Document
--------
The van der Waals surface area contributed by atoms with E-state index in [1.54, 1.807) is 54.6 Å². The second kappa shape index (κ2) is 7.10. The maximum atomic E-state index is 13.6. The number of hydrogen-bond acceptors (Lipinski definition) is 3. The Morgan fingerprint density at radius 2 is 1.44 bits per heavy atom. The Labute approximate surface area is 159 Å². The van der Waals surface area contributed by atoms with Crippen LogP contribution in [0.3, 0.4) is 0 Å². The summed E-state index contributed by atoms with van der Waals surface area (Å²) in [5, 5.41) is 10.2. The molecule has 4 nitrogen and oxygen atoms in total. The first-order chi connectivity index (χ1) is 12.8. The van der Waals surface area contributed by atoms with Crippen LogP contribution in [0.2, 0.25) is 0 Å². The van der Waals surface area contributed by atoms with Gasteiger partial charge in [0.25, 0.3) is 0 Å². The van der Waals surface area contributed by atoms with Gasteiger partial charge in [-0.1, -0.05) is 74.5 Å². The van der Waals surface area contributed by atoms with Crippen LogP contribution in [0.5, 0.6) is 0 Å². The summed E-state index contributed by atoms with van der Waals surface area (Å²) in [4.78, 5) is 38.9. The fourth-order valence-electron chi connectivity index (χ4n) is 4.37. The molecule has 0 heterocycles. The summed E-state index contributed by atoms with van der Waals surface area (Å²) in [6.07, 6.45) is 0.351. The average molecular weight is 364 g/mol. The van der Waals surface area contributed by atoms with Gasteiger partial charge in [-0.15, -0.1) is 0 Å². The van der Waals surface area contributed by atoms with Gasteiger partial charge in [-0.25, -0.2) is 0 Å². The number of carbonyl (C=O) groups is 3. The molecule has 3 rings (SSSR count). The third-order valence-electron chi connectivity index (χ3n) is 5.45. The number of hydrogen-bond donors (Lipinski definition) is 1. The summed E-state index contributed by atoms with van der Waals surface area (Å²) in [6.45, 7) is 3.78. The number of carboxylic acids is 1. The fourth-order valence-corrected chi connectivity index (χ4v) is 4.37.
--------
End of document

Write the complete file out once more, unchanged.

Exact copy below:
The van der Waals surface area contributed by atoms with E-state index in [1.54, 1.807) is 54.6 Å². The second kappa shape index (κ2) is 7.10. The maximum atomic E-state index is 13.6. The number of hydrogen-bond acceptors (Lipinski definition) is 3. The Morgan fingerprint density at radius 2 is 1.44 bits per heavy atom. The Labute approximate surface area is 159 Å². The van der Waals surface area contributed by atoms with Crippen LogP contribution in [0.3, 0.4) is 0 Å². The summed E-state index contributed by atoms with van der Waals surface area (Å²) in [5, 5.41) is 10.2. The molecule has 4 nitrogen and oxygen atoms in total. The first-order chi connectivity index (χ1) is 12.8. The van der Waals surface area contributed by atoms with Crippen LogP contribution in [0.2, 0.25) is 0 Å². The van der Waals surface area contributed by atoms with Gasteiger partial charge in [0.25, 0.3) is 0 Å². The van der Waals surface area contributed by atoms with Gasteiger partial charge in [-0.1, -0.05) is 74.5 Å². The van der Waals surface area contributed by atoms with Crippen LogP contribution in [0.5, 0.6) is 0 Å². The summed E-state index contributed by atoms with van der Waals surface area (Å²) in [4.78, 5) is 38.9. The fourth-order valence-electron chi connectivity index (χ4n) is 4.37. The molecule has 0 heterocycles. The summed E-state index contributed by atoms with van der Waals surface area (Å²) in [6.07, 6.45) is 0.351. The average molecular weight is 364 g/mol. The van der Waals surface area contributed by atoms with Gasteiger partial charge in [-0.15, -0.1) is 0 Å². The van der Waals surface area contributed by atoms with Gasteiger partial charge in [-0.25, -0.2) is 0 Å². The number of carbonyl (C=O) groups is 3. The molecule has 3 rings (SSSR count). The third-order valence-electron chi connectivity index (χ3n) is 5.45. The number of hydrogen-bond donors (Lipinski definition) is 1. The summed E-state index contributed by atoms with van der Waals surface area (Å²) in [6.45, 7) is 3.78. The number of carboxylic acids is 1. The fourth-order valence-corrected chi connectivity index (χ4v) is 4.37.